Tales from Exit 22 by Al Batt
It was a beautiful day for a morning.
I was sauntering down a gravel road when a pickup truck towing a boat pulled up. The brakes squeaked in protest.
The driver turned off the engine of his dented and duct-taped vehicle. It dieseled for a minute before ending in a loud backfire.
The driver of that rusty steed was my neighbor Crandall, who said through an open window that was no longer capable of being rolled up, “Just three more payments and this baby is all mine.”
The boat was in great shape. I’ve never owned a boat. I don’t think I’ve ever owned even a toy boat. I do remember stopping at a neighbor’s when I saw a “boat for sale” sign at the end of his drive. I didn’t think he’d ever owned a boat either. There were two things stationed by the sign: a bicycle missing a back wheel and a push lawnmower that had been pushed too far. I asked the neighbor about the false advertising. He replied, “Well, dere boat fer sale, ain’t dey.”
Another neighbor told me that the two best days in his life were when he bought a boat and when he sold that boat. Boats are handy if you don’t want to get wet while you’re sitting on a lake and fishing. Some claim a boat is nothing more than a hole in the water that you pour money into. A cousin painstakingly built a boat. Each inch of wood was perfection until he backed his truck out of the garage and over his perfect boat. The sound that made was so soul-crushing, he never built another boat.
Three payments later, Crandall broke his piggy bank and purchased a brand spanking new truck. He likes pickups because the box gives him a place to throw any parts that fall off it. He said pulling a boat with a new pickup gives a fellow a chance to smash up two things he hadn’t paid for.
Despite having new wheels and a nifty boat, Crandall began to feel like something still for sale on the third day of a rummage sale. Something was missing in his life. So his daughter-in-law got him onto an online dating service. She asked him what his comfort level was. He had none, but allowed himself to become involved in the dating process.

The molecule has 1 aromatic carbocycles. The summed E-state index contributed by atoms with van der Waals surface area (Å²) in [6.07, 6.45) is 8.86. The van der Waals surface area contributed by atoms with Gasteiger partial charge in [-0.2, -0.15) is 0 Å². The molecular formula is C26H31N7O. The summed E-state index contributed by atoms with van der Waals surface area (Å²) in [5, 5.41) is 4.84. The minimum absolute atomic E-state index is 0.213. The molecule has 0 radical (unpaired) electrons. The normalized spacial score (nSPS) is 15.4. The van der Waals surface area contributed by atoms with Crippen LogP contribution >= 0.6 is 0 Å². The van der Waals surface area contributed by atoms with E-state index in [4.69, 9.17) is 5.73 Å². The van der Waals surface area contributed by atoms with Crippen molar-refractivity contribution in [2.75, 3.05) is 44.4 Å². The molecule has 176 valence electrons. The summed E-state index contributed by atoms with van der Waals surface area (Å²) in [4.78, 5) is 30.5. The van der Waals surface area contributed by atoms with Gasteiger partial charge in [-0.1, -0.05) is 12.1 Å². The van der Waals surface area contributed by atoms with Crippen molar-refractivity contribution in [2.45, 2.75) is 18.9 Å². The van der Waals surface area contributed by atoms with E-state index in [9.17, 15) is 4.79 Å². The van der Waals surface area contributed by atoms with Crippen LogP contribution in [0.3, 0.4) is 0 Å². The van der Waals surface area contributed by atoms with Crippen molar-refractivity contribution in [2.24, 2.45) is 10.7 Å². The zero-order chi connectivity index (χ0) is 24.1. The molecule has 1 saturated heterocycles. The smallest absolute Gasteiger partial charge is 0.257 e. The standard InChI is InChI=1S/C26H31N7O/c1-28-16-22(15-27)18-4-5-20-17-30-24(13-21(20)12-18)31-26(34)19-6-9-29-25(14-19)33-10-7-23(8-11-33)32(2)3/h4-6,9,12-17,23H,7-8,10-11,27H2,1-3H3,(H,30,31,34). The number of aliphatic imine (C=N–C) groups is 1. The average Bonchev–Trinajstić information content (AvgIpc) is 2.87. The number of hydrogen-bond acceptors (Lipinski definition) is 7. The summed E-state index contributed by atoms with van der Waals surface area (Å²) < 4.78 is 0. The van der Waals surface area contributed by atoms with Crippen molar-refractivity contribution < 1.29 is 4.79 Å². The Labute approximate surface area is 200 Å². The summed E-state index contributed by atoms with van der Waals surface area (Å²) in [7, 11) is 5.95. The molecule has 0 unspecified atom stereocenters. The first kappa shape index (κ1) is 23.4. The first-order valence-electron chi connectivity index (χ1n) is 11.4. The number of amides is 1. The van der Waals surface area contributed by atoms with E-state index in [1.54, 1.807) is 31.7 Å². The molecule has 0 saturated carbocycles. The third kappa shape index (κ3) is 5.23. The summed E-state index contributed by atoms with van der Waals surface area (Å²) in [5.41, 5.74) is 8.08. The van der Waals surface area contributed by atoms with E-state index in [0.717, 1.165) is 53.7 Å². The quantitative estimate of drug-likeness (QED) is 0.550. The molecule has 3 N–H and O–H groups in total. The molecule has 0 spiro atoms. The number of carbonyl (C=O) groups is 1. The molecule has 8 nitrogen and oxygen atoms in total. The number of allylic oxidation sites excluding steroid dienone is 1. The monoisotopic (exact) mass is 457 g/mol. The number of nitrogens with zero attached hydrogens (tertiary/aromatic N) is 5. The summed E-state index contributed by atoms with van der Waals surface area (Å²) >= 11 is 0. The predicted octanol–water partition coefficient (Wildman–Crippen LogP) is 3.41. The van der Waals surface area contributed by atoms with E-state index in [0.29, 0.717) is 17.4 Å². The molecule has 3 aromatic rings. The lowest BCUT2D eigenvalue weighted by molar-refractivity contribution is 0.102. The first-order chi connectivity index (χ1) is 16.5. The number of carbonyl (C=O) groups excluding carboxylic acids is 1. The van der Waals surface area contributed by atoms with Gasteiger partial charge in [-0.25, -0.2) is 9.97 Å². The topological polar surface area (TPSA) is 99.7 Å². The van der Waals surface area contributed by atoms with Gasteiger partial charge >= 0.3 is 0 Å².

It wasn’t long before he was hooked. He’d met someone. She was dang near perfect, but she and her first husband had divorced because he loved his boat more than he loved her. Crandall had come to a fork in the lake. He figured it was the boat or her. He put up a “boat for sale” sign and sold it to the guy who had purchased the neighbor’s bicycle missing a back wheel and the push lawnmower that had been pushed too far.
He spruced up his place as if he were in contention for the yard of the week honors. There were no more than three used tires on his lawn at any one time. He was going to ask the new woman in his life to marry him. He needed a wife because he couldn’t keep track of all his mistakes by himself. His first marriage had ended in a split decision. He bought an engagement ring.
On the day he planned to ask for her hand in marriage, he put on his best bib and tucker, including his favorite cargo pants covered in pockets. He picked her up and drove his brand-new pickup to the Eat Around It Cafe, where the motto is “If you don’t like it, eat around it.”
His cheeks were flushed and his stomach was churning. He’d wanted to put the ring into a burlap bag, but his daughter-in-law told him that was seriously lacking in the romance department. Instead, he’d put the ring into the bread pudding he’d ordered for his sweetie pie. She liked the dessert so much, she snarfed it down, ring and all.
He nearly choked on his tapioca. She nearly choked him after he told her what he’d done. She was outraged or at least slightly miffed. Crandall suggested it was possible that in some cultures, they’d be considered married. There was a flurry of activity. Most of it was her trying to find someone else to give her a ride home.
He’s not sure if he’ll get the ring back or if he wants it back.
Al Batt’s columns appear